Massachusetts has all sorts of bizarre laws involving liquor. Like, it can’t be sold on Sundays until noon. It used to not be allowed in grocery stores at all. All bars have to serve food, and no happy hour drink specials are allowed. Some of these are called blue laws. Other we have Michael Dukakis to thank for. (PSA: I don’t mean to be flippant about the significance of what Dukakis did here by outlawing drink specials – drunk driving deaths have decreased by 50% since that law was passed in the late 80s.) I’m just wondering if there should be a limit on this ‘ no drink special’ thing.
Say, for example, you’re at lunch with your lovely sister who came to town for your birthday. You’re actually taking a lunch break, and you go to a Latin American-flava restaurant in your office complex. You order a sandwich that costs $6.95. She orders a salad that costs $8.50. And you both order priceless margaritas (Priceless as in price unlisted, nothing to do with Billy Crudup).
Sure, at this point, you might ask:
A. Ashley, are you expensing that? (No, I am not the CEO of AIG.)
B. Ashley, should you really be drinking during work hours? (Um, it's "Friday"?)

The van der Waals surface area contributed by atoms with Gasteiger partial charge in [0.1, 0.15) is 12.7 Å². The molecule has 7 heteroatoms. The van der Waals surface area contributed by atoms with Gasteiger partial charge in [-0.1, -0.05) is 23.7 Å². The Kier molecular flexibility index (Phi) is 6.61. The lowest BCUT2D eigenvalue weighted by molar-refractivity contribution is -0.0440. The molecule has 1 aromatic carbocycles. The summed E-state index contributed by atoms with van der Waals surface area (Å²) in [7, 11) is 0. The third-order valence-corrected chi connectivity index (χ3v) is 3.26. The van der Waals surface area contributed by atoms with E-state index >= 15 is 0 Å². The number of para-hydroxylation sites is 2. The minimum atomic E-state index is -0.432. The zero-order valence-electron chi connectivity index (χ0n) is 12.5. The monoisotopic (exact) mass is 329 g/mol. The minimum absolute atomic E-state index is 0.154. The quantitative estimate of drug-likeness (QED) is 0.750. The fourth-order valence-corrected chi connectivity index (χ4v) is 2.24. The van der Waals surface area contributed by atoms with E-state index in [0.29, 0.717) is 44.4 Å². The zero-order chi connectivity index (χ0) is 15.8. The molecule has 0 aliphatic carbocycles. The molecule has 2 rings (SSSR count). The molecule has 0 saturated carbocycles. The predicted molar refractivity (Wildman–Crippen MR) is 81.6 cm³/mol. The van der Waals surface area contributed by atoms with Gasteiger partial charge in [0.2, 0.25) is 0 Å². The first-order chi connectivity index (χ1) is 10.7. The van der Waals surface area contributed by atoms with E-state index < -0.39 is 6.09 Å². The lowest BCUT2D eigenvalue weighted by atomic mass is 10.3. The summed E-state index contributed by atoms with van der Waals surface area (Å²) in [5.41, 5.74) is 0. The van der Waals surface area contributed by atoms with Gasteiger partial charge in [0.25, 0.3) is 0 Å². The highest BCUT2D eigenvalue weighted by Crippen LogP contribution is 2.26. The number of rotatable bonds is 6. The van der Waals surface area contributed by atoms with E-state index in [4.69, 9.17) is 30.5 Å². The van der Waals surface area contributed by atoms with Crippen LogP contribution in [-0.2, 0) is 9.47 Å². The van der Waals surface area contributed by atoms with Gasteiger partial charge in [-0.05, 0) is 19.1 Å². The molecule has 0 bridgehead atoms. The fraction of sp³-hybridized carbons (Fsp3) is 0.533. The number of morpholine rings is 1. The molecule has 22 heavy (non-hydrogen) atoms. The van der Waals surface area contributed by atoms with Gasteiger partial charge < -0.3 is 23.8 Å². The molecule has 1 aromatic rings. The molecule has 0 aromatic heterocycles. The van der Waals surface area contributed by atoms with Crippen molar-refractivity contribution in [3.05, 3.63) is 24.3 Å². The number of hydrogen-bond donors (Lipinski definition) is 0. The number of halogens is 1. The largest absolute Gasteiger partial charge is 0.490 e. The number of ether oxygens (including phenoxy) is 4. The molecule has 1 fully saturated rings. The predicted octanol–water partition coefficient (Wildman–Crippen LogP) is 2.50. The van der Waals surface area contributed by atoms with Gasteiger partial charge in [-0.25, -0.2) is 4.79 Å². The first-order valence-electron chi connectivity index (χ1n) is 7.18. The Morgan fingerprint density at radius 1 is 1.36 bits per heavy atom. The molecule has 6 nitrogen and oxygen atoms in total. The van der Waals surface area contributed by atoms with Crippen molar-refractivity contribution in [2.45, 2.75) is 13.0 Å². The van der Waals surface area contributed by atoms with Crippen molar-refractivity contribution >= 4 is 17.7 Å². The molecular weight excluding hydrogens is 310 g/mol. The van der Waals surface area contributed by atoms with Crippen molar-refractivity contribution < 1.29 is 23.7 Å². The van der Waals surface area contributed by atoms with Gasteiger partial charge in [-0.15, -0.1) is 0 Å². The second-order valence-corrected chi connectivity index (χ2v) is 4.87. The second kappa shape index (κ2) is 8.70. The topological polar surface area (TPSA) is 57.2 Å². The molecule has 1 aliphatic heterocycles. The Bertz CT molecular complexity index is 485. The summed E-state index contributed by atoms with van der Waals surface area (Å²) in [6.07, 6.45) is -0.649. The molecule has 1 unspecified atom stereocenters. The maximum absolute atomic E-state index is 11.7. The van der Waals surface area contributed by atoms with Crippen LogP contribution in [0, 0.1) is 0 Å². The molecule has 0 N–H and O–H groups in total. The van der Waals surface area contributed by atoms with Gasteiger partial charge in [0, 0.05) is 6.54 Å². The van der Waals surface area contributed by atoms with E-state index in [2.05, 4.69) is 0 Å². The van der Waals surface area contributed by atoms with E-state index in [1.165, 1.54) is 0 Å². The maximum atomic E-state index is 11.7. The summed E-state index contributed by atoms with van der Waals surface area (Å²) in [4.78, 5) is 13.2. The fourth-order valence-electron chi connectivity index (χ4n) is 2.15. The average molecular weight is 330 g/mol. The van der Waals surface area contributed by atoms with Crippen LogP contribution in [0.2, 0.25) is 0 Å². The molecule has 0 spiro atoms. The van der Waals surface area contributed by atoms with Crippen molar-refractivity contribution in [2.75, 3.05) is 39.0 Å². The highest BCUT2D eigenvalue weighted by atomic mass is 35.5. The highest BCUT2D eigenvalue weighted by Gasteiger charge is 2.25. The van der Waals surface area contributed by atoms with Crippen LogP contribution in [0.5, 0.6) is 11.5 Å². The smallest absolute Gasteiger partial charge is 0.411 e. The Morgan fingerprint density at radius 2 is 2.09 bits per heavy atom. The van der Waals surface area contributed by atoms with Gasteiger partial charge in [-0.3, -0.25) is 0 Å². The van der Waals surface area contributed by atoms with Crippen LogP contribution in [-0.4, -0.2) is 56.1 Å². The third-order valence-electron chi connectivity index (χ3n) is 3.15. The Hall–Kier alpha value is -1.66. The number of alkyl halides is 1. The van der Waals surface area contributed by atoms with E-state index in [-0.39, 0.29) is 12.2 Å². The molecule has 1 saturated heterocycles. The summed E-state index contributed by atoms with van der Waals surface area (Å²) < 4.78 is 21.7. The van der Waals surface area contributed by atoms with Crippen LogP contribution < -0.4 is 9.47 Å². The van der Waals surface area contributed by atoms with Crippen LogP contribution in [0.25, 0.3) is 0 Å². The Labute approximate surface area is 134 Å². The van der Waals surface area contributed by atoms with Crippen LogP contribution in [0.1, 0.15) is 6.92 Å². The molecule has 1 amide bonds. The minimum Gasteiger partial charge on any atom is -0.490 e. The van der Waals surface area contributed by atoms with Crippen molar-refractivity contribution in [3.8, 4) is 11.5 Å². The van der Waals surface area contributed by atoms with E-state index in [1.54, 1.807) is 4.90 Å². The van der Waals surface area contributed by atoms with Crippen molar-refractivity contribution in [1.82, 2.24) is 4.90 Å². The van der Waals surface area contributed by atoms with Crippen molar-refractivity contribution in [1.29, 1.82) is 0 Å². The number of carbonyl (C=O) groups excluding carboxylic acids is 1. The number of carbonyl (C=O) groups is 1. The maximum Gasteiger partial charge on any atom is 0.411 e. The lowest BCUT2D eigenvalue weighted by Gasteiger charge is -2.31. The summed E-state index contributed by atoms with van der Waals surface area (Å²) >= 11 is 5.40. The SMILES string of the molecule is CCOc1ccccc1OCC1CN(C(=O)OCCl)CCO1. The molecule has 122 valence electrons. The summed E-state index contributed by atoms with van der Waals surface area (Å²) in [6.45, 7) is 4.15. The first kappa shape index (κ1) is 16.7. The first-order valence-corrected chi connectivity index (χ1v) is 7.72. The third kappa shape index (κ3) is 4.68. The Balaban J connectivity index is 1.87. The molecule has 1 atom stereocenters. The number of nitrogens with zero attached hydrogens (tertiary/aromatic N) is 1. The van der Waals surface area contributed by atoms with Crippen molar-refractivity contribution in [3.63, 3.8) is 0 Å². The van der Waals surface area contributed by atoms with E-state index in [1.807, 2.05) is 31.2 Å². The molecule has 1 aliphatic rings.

C. Just because you don’t normally take a lunch break doesn’t mean you’re entitled to this kind of special treatment. (Dear Devil’s Advocate: That’s not even a question. Rephrase or I won’t respond).
The margaritas are particularly pungent, and everything is going just fine. Then the bill comes, and you discover that said margaritas were $12. Each. A quick perusal of the dinner menu shows that to be pretty in line with their evening entrée offerings where everything’s $12 and up – as opposed to the lunch menu where everything is between $6 and $10.
So my questions to you are this: Should drinks come at a lower price (and perhaps alcohol content) during the day, to stay in line with lunch pricing? Should I be less offended because there was a lot of bang for the buck in this margarita? And, is Massachusetts or the restaurant at fault here?